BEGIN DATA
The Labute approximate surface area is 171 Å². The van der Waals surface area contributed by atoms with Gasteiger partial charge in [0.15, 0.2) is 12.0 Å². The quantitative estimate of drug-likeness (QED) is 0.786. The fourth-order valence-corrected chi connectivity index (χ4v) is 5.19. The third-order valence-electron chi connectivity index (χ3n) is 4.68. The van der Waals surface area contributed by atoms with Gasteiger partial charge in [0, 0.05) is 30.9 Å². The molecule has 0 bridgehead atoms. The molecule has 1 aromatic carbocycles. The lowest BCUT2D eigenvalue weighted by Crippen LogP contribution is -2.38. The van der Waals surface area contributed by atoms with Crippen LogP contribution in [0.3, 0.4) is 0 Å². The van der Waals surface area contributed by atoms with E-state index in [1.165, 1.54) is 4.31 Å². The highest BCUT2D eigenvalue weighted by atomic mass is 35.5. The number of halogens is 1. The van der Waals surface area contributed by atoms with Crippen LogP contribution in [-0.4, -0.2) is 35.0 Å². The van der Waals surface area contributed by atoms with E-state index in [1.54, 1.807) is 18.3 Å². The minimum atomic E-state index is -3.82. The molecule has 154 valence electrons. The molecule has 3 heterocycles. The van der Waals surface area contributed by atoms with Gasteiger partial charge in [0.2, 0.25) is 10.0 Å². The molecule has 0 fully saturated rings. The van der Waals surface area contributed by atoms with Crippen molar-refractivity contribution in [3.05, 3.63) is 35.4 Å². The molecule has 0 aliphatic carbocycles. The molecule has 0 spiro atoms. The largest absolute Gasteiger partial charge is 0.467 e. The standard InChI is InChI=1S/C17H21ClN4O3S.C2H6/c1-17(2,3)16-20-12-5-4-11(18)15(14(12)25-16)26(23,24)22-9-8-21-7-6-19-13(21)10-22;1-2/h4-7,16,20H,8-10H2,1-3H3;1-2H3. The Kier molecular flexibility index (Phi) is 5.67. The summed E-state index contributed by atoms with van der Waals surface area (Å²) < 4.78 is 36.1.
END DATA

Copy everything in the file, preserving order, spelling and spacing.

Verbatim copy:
The Labute approximate surface area is 171 Å². The van der Waals surface area contributed by atoms with Gasteiger partial charge in [0.15, 0.2) is 12.0 Å². The quantitative estimate of drug-likeness (QED) is 0.786. The fourth-order valence-corrected chi connectivity index (χ4v) is 5.19. The third-order valence-electron chi connectivity index (χ3n) is 4.68. The van der Waals surface area contributed by atoms with Gasteiger partial charge in [0, 0.05) is 30.9 Å². The molecule has 0 bridgehead atoms. The molecule has 1 aromatic carbocycles. The lowest BCUT2D eigenvalue weighted by Crippen LogP contribution is -2.38. The van der Waals surface area contributed by atoms with Crippen LogP contribution in [0.3, 0.4) is 0 Å². The van der Waals surface area contributed by atoms with E-state index in [1.165, 1.54) is 4.31 Å². The highest BCUT2D eigenvalue weighted by atomic mass is 35.5. The number of halogens is 1. The van der Waals surface area contributed by atoms with Crippen LogP contribution in [-0.4, -0.2) is 35.0 Å². The van der Waals surface area contributed by atoms with E-state index in [1.54, 1.807) is 18.3 Å². The minimum atomic E-state index is -3.82. The molecule has 154 valence electrons. The molecule has 3 heterocycles. The van der Waals surface area contributed by atoms with Gasteiger partial charge in [0.2, 0.25) is 10.0 Å². The molecule has 0 fully saturated rings. The van der Waals surface area contributed by atoms with Crippen molar-refractivity contribution in [3.05, 3.63) is 35.4 Å². The molecule has 0 aliphatic carbocycles. The molecule has 0 spiro atoms. The largest absolute Gasteiger partial charge is 0.467 e. The standard InChI is InChI=1S/C17H21ClN4O3S.C2H6/c1-17(2,3)16-20-12-5-4-11(18)15(14(12)25-16)26(23,24)22-9-8-21-7-6-19-13(21)10-22;1-2/h4-7,16,20H,8-10H2,1-3H3;1-2H3. The Kier molecular flexibility index (Phi) is 5.67. The summed E-state index contributed by atoms with van der Waals surface area (Å²) < 4.78 is 36.1.